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When Gov. Larry Hogan asked the Obama administration to stop settling Syrian refugees in Maryland in the wake of the Paris terrorist attacks two weeks ago, he couched his opposition in gentle terms. He did not cast aspersions on Muslims, as a number of prominent Republicans have done, nor did he foreclose the possibility that he would change his position. He said he just wanted more information from the White House on the vetting process so that he was confident that "refugees from Syria pose no threat to public safety." He has been widely lauded for his measured tone, most recently in a glowing New York Times opinion piece on Sunday.

But what remains to be seen is whether there is a practical difference between Mr. Hogan's approach and those of his more hard-line brethren. The Obama administration has provided the governor with detailed verbal and written briefings on the process for vetting Syrian refugees, and now the White House has promised to give governors regular access to information about the number, gender, age and nationality of refugees resettled in their states. A spokesman for the governor called that a step in the right direction but said Mr. Hogan still has unanswered questions about the process and about President Barack Obama's pledge to bring 10,000 more Syrian refugees to the United States.

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Meanwhile, though, the governor's rhetoric has hardened. "It's not going to change," Mr. Hogan said of his stance last week, after he received a letter from Secretary of State John Kerry and Homeland Security Secretary Jeh Johnson and Lt. Gov. Boyd Rutherford participated in a conference call with the White House on the issue. "An overwhelming majority of Marylanders support my position. Most people in the country support my position, as does a majority of Congress and the super-majority of all the states," he said at a news conference, according to the Washington Post.

But what "an overwhelming majority" of people want is not the issue here. The question, at least as Governor Hogan initially posed it, was whether the White House could offer reasonable assurances that the process it uses for vetting Syrian refugees is sufficient to keep Americans safe. And the Obama administration has explained that process quite thoroughly, outlining a nine-stage process including screening by United Nations agencies that eliminates 99 percent of applicants, followed by checks from the State Department, National Counterterrorism Center, FBI, Department of Homeland Security and Department of Defense; fingerprint and iris scans; document reviews; interviews; medical screenings; and cross-references with several defense and intelligence databases to determine any known associations with bad actors. New information at any stage of the process can trip up an application.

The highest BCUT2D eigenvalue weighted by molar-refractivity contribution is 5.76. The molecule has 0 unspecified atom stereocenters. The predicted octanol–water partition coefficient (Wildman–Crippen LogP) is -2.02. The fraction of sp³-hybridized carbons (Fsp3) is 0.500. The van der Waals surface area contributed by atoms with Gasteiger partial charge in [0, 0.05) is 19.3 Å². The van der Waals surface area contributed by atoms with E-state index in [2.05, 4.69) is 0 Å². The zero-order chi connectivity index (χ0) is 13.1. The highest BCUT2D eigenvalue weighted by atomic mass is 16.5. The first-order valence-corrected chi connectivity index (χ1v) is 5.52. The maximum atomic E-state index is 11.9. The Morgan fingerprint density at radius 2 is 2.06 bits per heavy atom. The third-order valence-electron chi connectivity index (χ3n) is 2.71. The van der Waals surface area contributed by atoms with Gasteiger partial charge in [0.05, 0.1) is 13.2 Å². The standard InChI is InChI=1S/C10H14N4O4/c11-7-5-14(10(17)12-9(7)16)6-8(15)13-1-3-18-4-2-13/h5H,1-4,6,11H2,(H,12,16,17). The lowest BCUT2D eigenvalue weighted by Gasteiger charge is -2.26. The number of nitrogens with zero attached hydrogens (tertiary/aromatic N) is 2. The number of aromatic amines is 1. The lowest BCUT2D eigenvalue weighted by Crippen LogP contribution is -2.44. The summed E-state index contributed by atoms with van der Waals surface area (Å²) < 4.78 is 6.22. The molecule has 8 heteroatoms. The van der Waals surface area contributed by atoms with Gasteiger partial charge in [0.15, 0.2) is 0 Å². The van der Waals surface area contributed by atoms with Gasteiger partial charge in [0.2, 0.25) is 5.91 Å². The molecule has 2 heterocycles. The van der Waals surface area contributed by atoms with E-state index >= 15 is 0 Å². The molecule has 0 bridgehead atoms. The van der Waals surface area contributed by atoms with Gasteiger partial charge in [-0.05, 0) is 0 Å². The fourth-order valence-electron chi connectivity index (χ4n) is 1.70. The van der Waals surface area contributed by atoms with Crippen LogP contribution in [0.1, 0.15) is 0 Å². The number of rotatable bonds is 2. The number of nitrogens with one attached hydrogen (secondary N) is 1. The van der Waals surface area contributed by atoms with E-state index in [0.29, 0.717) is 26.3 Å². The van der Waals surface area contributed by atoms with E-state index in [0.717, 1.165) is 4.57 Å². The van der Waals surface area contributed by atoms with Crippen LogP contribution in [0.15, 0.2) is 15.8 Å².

Hogan administration officials have pointed to testimony in the last few months from FBI Director James Comey and Attorney General Loretta Lynch conceding that the process is not infallible and that they could not offer absolute assurances that no one who poses a risk could be admitted. Because we have little presence on the ground in Syria, both have said, there are limits to the intelligence we can bring to bear on the vetting of any individual.

No doubt it's true that someone could, theoretically, slip through the cracks of that process. But it's hard to imagine why ISIS would try to infiltrate the United States using a path that involves so much risk of being discovered — and which takes 18 months to two years in any case — rather than any one of a number of easier ways to enter the United States. Notably, the Sept. 11 hijackers didn't come as refugees but under tourist and business visas, the process for which, though tighter than it was then, still isn't nearly as exhaustive as the one for refugees. If Governor Hogan is worried about the vetting process for Syrian refugees, he probably ought to shut off travel into Maryland altogether.

Mr. Hogan asked for more information about the vetting process for Syrian refugees, and now he's got it. If he has more questions, he should publicly state them. If he finds what the White House is doing to be insufficient, he should explain why and say what more should be done to satisfy his concerns. The Times portrayed Mr. Hogan as a pragmatic governor unmotivated by partisanship. Here's a good chance for him to prove it.

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